In the first presentation on Physical Activity in Game-Centered Approaches (GCAs), what I want to do is highlight three main issues, and these issues have arisen over a series of studies I have conducted into Physical Activity in Game-Centered Approaches (GCAs). Two previous studies are already published (Smith et al., 2015 - http://epe.sagepub.com/content/early/2014/10/21/1356336X14555293.abstract and Harvey et al., 2015 - see below) and one is in press (Harvey et al., 2016). However, I am going to speak directly to the three issues today using data that I have collected this past year in two schools, one elementary and one middle, in the state of West Virginia. For this study, I recruited two teachers, both basketball coaches, to deliver 6-8 lessons (though my data presented is based on 6 lessons) of basketball using the Tactical Games Model TGM). Following IRB approval, I recruited 79 and 92 pupils at the respective middle and elementary schools. We measured fidelity of teaching using TGM via Metzler's (2011) benchmarks, and had over 85% agreement that teachers were 'doing the model'.
The highlights main highlights I want to put forward using these data I collected are:
1. Instrumentation Issues
Firstly, I collected data using accelerometers and downloaded files using a 1-second epoch and Evenson's (2008) cut off points. I also observed all classes and collected data using the System for Observing Fitness Instruction Time (SOFIT). The graphics show the results of these two data collections. Data recorded using SOFIT demonstrated high physical activity levels were achieved than via accelerometry, where students met the 50% MVPA criterion suggested by the Institute of Medicine (IOM, 2013). However, the students fell short of this criterion when physical activity was measured through accelerometry. In addition, because I was able to collect individual-level data using accelerometry, this meant that I was also able to demonstrate significant differences in activity levels between boys and girls at both elementary and middle schools though differences between schools were non-significant. The final significant finding from my research was the level of vigorous physical activity (VPA) students gained via lessons taught through a GCA, to which I now turn.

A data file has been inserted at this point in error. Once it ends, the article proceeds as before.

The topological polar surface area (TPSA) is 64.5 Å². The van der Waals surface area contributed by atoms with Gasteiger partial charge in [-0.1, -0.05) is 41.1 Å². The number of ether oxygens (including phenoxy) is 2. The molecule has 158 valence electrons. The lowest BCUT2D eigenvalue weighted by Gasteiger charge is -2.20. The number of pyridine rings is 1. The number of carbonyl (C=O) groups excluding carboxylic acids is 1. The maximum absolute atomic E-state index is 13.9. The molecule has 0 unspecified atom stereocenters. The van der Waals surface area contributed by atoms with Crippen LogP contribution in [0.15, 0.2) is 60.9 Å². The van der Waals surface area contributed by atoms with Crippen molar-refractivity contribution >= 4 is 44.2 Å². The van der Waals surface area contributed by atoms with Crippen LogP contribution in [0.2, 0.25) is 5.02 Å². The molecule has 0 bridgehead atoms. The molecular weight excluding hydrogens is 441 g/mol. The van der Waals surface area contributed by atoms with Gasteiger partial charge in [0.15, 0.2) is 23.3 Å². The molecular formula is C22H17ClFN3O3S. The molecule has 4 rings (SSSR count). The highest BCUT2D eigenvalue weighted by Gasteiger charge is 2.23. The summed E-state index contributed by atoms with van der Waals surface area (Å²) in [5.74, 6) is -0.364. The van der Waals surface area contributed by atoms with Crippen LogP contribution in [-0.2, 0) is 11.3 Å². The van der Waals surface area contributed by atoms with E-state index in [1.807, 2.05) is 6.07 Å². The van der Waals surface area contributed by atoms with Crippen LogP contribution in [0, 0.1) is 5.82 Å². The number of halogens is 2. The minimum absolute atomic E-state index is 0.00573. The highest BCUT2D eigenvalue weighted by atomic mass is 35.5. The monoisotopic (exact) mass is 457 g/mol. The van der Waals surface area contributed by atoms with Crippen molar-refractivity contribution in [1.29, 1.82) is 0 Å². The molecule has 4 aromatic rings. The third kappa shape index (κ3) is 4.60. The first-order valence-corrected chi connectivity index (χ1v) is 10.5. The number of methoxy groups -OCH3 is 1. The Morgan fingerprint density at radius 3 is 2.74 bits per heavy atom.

2. The quality of the Physical Activity is very important and not just meeting the 50% level
My previous research with colleagues (Harvey et al., 2015 - see http://js.sagamorepub.com/pe/article/view/6998) has shown that lessons taught via a GCA can yield higher levels of vigorous physical activity than direct instruction approaches. While the current data are non-comparative in nature, they again demonstrate the significant contribution of VPA to physical activity levels when a teacher uses a GCA. For example, in accelerometry, about 2/3 of moderate to vigorous physical activity (MVPA) was VPA. In SOFIT similar trends were noted in terms of the large contribution of VPA to MVPA. Indeed, the pattern of physical activity engagement mirrors that would be expected in a typical basketball game, where p[eriods of VPA are followed by periods of light and sedentary physical activity while the students recover from the previous bout of VPA. I would, therefore, argue that the quality of the physical activity is AS important as the amount, especially when it comes to validating a model or approach to teaching from a physical activity standpoint. This is covered in more detail in the next section.
3. Physical Activity can be dependent on lesson goals and the pedagogical model used by the teacher
As I raised in the previous point, physical activity is dependent on the goals of the lesson. For example, if the TGM teacher notices that the technical skill level of the students is a rate limiter for their progress in the unit, the teacher may spend more time on technical skill than in other lessons. Consequently, there is a likelihood (as can be seen from the infographic) that higher levels of game play in the lesson would lead to higher levels of MVPA - the infographic shows that physical activity is significantly higher in game play than in skill development aspects of the lesson. That said, the 50% MVPA criterion may not be met in all lessons, but may be an attainable goal over the course of a unit of work, if it is well delivered, the teacher is faithful to the model (using requisite pedagogies such as questioning - see Harvey & Light, 2015) and has a decent balance of knowledge, game play and skill development. However, if it is a teacher's first time delivering classes using a specific model, the 50% MVPA may not be met. In addition, anything the teacher can also do to reduce the time spent managing students is likely to assist in increasing student physical activity levels.
Here is the link to the Evidence for Models-Based Practice Presentation: